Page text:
The concept behind IARPA is to recapture the element of surprise in intelligence gathering [source: Lawlor]. The accessibility of the Internet and computers has opened up new communication channels for enemies, and the ever-increasing amount of information exchanged online has made culling through data a gargantuan task. Also, since the 16 agencies of the intelligence community must focus on their own day-to-day issues, IARPA plans to do the heavy lifting in terms of finding breakthroughs that will benefit them all. To understand how it will do this, we must first look at IARPA's ideological predecessor.
As its acronym implies, IARPA has a lot in common with DARPA, or the Defense Advanced Research Projects Activity. After the Russians launched Sputnik in 1957, which served as the sounding gun of the space race, the United States responded by forming DARPA to help it catch up. This relatively small organization with a $3 billion annual operating budget now sponsors external research and development projects that can potentially yield dramatic results [source: DARPA]. Its commonly cited successes include the Internet and Global Positioning Systems (GPS) [source: Weinberger].
The Office of the Director of National Intelligence designed IARPA to follow a template similar to DARPA. Although the size of IARPA's slice of the $43 billion intelligence pie remains classified, it will outsource "high-risk, high-yield" research to public and private groups, including universities, companies and national laboratories. That means its home base at the University of Maryland won't be overrun with scientists and technicians fiddling with quantum computers [source: Lawlor]. Instead, it will scatter projects among different locations.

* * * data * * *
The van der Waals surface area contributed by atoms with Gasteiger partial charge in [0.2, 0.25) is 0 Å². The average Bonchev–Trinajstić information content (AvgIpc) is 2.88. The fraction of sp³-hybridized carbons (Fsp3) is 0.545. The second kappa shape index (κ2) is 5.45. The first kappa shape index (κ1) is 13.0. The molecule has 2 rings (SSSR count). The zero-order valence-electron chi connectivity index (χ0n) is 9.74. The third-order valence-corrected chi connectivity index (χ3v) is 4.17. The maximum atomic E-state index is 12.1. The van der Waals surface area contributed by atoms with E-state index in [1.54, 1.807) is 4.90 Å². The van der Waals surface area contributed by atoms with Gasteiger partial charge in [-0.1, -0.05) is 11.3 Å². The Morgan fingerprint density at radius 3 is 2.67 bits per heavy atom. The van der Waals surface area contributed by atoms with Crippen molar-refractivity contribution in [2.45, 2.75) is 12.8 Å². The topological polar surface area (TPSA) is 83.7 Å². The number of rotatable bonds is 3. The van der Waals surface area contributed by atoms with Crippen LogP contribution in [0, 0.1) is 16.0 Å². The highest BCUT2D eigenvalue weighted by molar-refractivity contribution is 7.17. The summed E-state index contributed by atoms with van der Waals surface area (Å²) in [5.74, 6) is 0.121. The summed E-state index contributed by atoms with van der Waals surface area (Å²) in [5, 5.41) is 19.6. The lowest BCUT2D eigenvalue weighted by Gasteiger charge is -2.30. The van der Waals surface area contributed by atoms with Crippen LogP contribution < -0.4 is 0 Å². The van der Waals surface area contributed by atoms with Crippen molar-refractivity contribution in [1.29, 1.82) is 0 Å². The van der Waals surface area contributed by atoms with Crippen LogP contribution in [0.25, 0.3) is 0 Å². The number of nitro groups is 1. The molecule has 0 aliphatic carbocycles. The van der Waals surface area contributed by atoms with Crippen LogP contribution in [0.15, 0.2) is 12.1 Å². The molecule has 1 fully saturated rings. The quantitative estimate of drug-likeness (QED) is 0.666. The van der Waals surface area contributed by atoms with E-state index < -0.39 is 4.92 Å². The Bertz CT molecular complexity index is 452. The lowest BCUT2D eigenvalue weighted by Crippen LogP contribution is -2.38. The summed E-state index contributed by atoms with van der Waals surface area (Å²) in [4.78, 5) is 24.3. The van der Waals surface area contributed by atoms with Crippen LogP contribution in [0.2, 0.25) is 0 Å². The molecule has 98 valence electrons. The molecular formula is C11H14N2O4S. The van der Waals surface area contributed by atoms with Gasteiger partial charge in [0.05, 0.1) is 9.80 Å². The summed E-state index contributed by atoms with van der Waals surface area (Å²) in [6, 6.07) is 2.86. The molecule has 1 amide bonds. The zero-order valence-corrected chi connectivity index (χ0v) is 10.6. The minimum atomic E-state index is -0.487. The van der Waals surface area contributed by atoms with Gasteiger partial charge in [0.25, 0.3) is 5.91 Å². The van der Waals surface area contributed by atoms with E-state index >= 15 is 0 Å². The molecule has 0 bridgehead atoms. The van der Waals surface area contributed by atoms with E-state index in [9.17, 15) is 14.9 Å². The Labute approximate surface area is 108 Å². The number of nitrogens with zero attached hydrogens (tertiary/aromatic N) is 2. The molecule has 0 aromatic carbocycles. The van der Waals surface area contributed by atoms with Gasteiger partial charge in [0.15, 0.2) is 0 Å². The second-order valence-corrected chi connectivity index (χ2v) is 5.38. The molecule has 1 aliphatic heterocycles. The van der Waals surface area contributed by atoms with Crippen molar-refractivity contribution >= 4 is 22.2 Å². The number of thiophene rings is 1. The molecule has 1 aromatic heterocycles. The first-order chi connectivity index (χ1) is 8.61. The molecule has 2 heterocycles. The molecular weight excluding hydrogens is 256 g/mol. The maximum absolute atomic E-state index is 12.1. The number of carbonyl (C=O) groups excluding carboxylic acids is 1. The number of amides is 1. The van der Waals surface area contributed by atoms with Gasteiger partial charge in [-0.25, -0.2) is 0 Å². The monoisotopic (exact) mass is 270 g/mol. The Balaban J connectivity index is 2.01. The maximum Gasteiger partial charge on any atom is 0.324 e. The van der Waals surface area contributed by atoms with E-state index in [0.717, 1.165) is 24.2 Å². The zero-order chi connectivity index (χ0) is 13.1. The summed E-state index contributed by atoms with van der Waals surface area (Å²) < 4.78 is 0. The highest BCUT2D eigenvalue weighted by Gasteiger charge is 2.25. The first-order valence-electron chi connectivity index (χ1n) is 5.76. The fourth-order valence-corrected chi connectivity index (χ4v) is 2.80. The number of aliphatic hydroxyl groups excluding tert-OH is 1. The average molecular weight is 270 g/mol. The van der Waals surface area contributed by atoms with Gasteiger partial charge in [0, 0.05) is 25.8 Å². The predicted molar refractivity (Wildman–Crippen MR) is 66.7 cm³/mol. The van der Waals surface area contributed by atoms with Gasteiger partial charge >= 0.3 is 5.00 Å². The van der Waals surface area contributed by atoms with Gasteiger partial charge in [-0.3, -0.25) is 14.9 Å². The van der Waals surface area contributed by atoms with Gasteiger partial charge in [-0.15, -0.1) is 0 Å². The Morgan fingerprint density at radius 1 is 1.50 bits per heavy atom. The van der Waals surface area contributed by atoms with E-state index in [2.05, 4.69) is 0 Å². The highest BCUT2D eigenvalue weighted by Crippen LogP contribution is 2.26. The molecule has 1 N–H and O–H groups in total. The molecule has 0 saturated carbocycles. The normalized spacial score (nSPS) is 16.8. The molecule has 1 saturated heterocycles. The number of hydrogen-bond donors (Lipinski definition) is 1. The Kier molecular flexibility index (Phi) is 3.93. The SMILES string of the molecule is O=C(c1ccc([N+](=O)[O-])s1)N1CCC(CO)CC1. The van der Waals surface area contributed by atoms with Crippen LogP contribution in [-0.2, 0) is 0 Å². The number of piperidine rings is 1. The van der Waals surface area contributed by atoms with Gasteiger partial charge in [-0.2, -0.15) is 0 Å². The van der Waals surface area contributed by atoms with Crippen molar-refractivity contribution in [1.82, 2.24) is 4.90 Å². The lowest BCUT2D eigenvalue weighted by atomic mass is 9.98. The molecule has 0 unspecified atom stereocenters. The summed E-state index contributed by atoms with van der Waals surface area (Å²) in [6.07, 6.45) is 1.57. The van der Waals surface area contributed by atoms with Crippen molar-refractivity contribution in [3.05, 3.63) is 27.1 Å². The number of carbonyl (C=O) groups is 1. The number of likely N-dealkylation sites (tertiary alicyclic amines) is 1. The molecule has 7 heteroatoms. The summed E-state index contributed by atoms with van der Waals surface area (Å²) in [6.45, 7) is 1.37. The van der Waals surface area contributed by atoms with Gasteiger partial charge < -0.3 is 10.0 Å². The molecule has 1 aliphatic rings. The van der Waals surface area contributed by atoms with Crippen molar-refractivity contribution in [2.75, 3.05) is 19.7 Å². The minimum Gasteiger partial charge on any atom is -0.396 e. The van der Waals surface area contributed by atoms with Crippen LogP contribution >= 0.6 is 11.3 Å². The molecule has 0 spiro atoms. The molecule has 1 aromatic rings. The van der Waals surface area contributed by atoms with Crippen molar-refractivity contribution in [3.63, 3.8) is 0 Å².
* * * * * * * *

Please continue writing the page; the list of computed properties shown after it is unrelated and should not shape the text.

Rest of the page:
Overseeing those projects will be the recently named director, Lisa Porter, who came from NASA. Porter has a staff of 56 supporting her -- 35 of whom come from the Office of the Director of National Intelligence and 21 from the CIA [source: Fein].
IARPA-sponsored ventures will fall into one of three program buckets, which are: smart collection, incisive analysis, and safe and secure operations. As you can see, each relates to information gathering, processing and protecting. Individual projects will generally last three to five years, with new ones continually circulating in.
At the end of the day, IARPA doesn't have an operational mission to fulfill. Its work is meant to reach beyond stated goals to solve future problems today [source: IARPA]. On the next page, we'll learn what exactly this means within the different IARPA divisions.